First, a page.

Emboar: 60/40 – Very similar to the Blastoise matchup, but I’d argue that this is slightly better because of Rayquaza EX’s 170 HP compared to Black Kyurem EX’s 180. Also Emboar doesn’t have a consistent attacker like Keldeo EX, which means Absol is a pain to deal with. Basically every attack requires discarding Energy, and that means N is a major factor late in the game. I would be very comfortable in this matchup.
Plasma (Lugia EX or Kyurem): 50/50 – Again, we are assuming that the opponent plays two Tool Scrapper. Depending on which version of Plasma is being played, the matchup is different. Still, it ends up being about 50/50 either way. Enhanced Hammer is your friend, and Garbodor takes away a lot of the explosiveness of these decks. Eventually you may be able to set up a “lock” with a Silver Mirror if your opponent runs out of Tool Scrapper. There are tons of variables in this matchup that make it difficult to predict. If you want a better matchup against Plasma decks, run more Enhanced Hammer.
Empoleon: 60/40 – As long as Garbodor remains in play, you’ll have an advantage in this matchup. The main thing you have to watch out for is a big play where your opponent plays a Tool Scrapper and uses Dusknoir’s Sinister Hand to KO your Garbodor. For that reason, you may be better off using Sableye for a while until you’re all set up. If you keep your field to just three Pokémon, Absol is a monster since the most Empoleon can do is 90 damage. Then again, Absol is incredibly good against a deck that needs a full bench to operate anyway! A quick Empoleon taking KOs on Sableye is a concern, but otherwise this should be good.
Gothitelle/Accelgor: 30/70 – Unless they prize Tool Scrapper and Garbodor gets to shut off Abilities all game, you’re doomed. Without Items, you’re helpless against the constant Paralysis of Accelgor. Plus, a Gothitelle on the second turn can shut you out of a game before you have a chance to do anything. However, if you’re worried about the matchup, a single Keldeo EX turns it into a 50/50. Being able to Rush In and retreat for free with Darkrai EX’s Dark Cloak is enough to give you a big advantage.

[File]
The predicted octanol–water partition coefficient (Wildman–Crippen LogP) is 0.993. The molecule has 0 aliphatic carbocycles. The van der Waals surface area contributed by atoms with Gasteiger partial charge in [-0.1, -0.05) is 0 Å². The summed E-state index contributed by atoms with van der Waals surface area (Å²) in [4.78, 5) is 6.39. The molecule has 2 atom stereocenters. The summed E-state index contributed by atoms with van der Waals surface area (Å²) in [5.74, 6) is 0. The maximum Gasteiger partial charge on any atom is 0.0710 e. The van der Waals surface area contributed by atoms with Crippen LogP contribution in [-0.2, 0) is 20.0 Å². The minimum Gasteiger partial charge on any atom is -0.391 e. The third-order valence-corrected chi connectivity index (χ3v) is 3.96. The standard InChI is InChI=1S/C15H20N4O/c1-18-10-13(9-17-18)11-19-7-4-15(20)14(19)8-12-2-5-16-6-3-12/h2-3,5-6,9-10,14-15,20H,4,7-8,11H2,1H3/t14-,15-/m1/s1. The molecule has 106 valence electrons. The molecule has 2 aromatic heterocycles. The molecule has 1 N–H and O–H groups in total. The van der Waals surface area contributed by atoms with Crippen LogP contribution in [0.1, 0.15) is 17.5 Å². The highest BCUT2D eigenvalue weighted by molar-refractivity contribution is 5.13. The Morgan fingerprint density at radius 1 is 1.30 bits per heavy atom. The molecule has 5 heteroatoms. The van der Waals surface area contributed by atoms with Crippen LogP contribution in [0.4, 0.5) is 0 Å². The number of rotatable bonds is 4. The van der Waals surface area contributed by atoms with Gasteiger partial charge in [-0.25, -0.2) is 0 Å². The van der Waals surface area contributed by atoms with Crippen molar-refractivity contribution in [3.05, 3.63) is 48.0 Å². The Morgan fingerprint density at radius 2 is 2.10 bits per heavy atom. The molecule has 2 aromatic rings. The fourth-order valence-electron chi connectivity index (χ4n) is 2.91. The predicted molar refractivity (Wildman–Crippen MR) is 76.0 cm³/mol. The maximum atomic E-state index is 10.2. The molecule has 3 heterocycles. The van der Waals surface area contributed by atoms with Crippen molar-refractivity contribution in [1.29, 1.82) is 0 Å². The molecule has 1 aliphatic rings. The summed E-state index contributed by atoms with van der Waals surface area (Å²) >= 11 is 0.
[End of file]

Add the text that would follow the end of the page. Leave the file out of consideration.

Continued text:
Tool Drop: 60/40 – On paper this seems like an extremely good matchup. By shutting off both Masquerain and Sigilyph, you limit what Tool Drop can do. Still, early pressure from a Tool Drop on the second turn can be tough to deal with. If you do manage to stabilize, Darkrai can sweep with ease. Tool Scrapper can devastate this deck, and you can Junk Hunt and Dowsing Machine for it repeatedly if you want to take that route. Lots of options to win here. Just don’t underestimate the matchup!
Darkrai/Hydreigon: 50/50 – This is a headache waiting to happen. In a 30 minute Swiss round, this is almost always going to end in a tie. Both sides will Junk Hunt over and over trying to jockey for position. Hydreigon wants to get Tool Scrapper back, and our side wants to keep shutting off those Abilities. If the Hydreigon side plays multiple Tool Scrapper, though, we’re in trouble. Try to avoid this matchup if possible!
Darkrai/Sableye: 50/50 – Laser, Junk Hunt. Laser, Junk Hunt. This isn’t going to be pretty. When both sides have Sableye, it gets messy.
Landorus/Mewtwo/Garbodor: 45/55 – While this seems like a really bad matchup, it’s almost even. Sableye is your friend here, giving you the option to Laser just about every turn. Don’t worry about going for Garbodor since they don’t even run any Pokémon with an Ability! Just be smart with your decisions. Max Potion is huge to heal off damage from Hammerhead, and Absol is really good for a single prize attacker. Enhanced Hammer can discard Double Colorless Energy, too. Be very careful about attacking with Darkrai. Stick with Sableye as long as you can!
Darkrai/Garbodor is perhaps the most interesting deck in the format. There are so many options and variations for it! Even with decks running multiple Tool Scrapper, it remains a top archetype; this speaks to how strong it really is. If the deck has any problems, maybe it’s the fact that it doesn’t have any “great” matchups. Just about every game is going to be long and drawn out, and you won’t have many games where you completely dominate an opponent. Sometimes decks like Blastoise or Plasma with Lugia EX can steamroll someone in a quick game, but that rarely happens with Darkrai/Garbodor. Get ready for a long day of Pokémon if you want to use this deck!
Hopefully this article gave some insight into my version of Darkrai/Garbodor and the deck in general. If you have any questions, feel free to ask down in the comments. Thanks for reading, and good luck if you’re going to any tournaments!